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LINGUIST List 16.2078

Wed Jul 06 2005

Calls: Socioling/USA; General Ling/UK

Editor for this issue: Kevin Burrows <kevinlinguistlist.org>


As a matter of policy, LINGUIST discourages the use of abbreviations or acronyms in conference announcements unless they are explained in the text. To post to LINGUIST, use our convenient web form at http://linguistlist.org/LL/posttolinguist.html.
Directory
        1.    Crystal Fleming, Culture Lines: Emerging Research on Ethno-Racial Boundaries
        2.    Lutz Marten, Bantu Grammar: Description and Theory


Message 1: Culture Lines: Emerging Research on Ethno-Racial Boundaries
Date: 06-Jul-2005
From: Crystal Fleming <cflemingfas.harvard.edu>
Subject: Culture Lines: Emerging Research on Ethno-Racial Boundaries


Full Title: Culture Lines: Emerging Research on Ethno-Racial Boundaries

Date: 04-Nov-2005 - 05-Nov-2005
Location: Cambridge, MA, United States of America
Contact Person: Crystal Fleming
Meeting Email: xboundsfas.harvard.edu
Web Site: http://www.wjh.harvard.edu/boundaries

Linguistic Field(s): Sociolinguistics

Call Deadline: 14-Oct-2005

Meeting Description:

Culture Lines: Emerging Research on Ethno-Racial Boundaries
November 4-5, 2005

An Interdisciplinary Graduate Student Conference Sponsored by the Committee
for Ethnic Studies
Harvard University, Cambridge, MA

This national conference will bring together graduate students from the social
sciences and the humanities who research ethnic, racial, and cultural
boundaries. Sessions will be organized thematically to allow comparisons of
boundaries from diverse regions and historical periods, as well as different
disciplinary approaches. With this conference, we aim to shift attention
toward the dynamics of boundaries: how they are created, imposed, defended,
bridged, subverted, and transformed.

Possible themes might include:

-Properties of boundaries: permeability, permanence, salience, etc.
-Boundary processes: exclusion, bridging, imposition, etc.
-Historical research on racial and ethnic formations over time.
-Ethnographic findings on how boundaries are negotiated in everyday life.
-Boundaries in cultural production and reception: contesting authenticity,
dynamics of collaboration and competition, etc.
-Imagery of boundaries in cultural artifacts and performance
-How boundaries operate in the expression of collective identity,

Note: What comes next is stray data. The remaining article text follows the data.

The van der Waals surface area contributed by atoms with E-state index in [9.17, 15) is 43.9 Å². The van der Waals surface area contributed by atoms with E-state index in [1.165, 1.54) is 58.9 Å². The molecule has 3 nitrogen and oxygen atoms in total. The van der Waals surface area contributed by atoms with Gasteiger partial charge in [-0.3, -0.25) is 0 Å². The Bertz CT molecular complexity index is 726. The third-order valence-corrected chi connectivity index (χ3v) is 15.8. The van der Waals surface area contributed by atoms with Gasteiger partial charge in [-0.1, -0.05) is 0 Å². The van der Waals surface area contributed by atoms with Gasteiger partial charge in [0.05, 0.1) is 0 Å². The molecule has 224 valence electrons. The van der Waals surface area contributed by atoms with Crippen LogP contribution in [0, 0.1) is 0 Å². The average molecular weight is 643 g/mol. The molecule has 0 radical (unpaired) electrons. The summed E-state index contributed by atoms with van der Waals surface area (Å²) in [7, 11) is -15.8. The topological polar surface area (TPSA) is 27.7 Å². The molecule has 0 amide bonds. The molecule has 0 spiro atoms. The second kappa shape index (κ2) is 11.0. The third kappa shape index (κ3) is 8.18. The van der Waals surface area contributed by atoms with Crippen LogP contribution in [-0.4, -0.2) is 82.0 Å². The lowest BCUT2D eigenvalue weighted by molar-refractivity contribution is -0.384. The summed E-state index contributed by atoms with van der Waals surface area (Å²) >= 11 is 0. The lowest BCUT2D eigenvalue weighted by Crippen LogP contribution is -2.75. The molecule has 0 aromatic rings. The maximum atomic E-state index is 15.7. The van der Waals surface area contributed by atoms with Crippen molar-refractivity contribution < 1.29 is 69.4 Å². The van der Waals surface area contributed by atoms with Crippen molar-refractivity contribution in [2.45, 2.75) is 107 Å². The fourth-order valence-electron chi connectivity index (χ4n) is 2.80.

through cultural and linguistic practices.

Keynote Speaker: Fredrik Barth, Department of Anthropology, University of Oslo
Faculty Sponsor: Michèle Lamont, Department of Sociology, Harvard University

All graduate students in accredited AM or PhD programs are invited to submit
titled abstracts of no more than 300 words to fas.harvard.edu> no
later than August 1. Abstracts should describe the argument of the paper and
the text/material/evidence on which it draws. Students selected for
presentation will be notified by September 1. They will be asked to submit a
completed paper by October 14. Please note that conference attendees will be
responsible for finding support for their travel and accommodation expenses at
their home institutions. For more information, please visit the conference
website at http://www.wjh.harvard.edu/boundaries.

Conference organizers:
Lydia Bean, Department of Sociology
Crystal Fleming, Department of Sociology
Marc Gidal, Department of Music
Michael Jeffries, Department of African & African American Studies
Mark Pachucki, Department of Sociology
Sabrina Pendergrass, Department of Sociology
Yael Schacher, Program in the History of American Civilization
Message 2: Bantu Grammar: Description and Theory
Date: 05-Jul-2005
From: Lutz Marten <lm5soas.ac.uk>
Subject: Bantu Grammar: Description and Theory



Full Title: Bantu Grammar: Description and Theory

Date: 20-Apr-2006 - 22-Apr-2006
Location: London, United Kingdom
Contact Person: Lutz Marten
Meeting Email: BantuConferencesoas.ac.uk
Web Site: http://mercury.soas.ac.uk/users/lm5/BantuConference.htm

Linguistic Field(s): General Linguistics

Language Family(ies): Bantu

Call Deadline: 19-Dec-2005

Meeting Description:

With over 400 languages, the Bantu family provides a rich field for descriptive,
comparative and theoretical linguistic studies.

During this conference, we want to bring together researchers engaged in the
study of Bantu languages from a descriptive and/or theoretical perspective, so
as to highlight the relation between descriptive studies and theory formation in
Bantu linguistics. The conference is part of a collaborative project between
SOAS, the University of Leiden, and the Zentrum für allgemeine
Sprach-wissenschaft, Typologie und Universalienforschung, Berlin, funded by the
British Academy (http://mercury.soas.ac.uk/users/lm5/bantu_project.htm).

Abstracts are invited for presentations at the conference, addressing any aspect
of the description or analysis of Bantu languages. We particularly welcome
papers which combine theoretically motivated analysis with the description of
new or lesser known aspects of Bantu languages.

Time for presentations is 30 minutes including discussion.

Abstracts should be no longer than one page A4, including data and references,
with 2.5 cm margins and font size no smaller than 12 point. Please send two
copies of your abstract. One of these should be anonymous, and one should
include your name, affiliation and email at the top of the page, directly below
the title.

Abstracts may be submitted either electronically, preferably as PDF, RTF, or MS
Word attachment (email address: BantuConferencesoas.ac.uk) or as hard copy by
post (addressed to Lutz Marten, Department of Africa, SOAS, Thornhaugh Street,
Russell Square, London WC1H 0XG, England). In either case, abstracts must reach
the organisers by Mon 19 Dec 2005.



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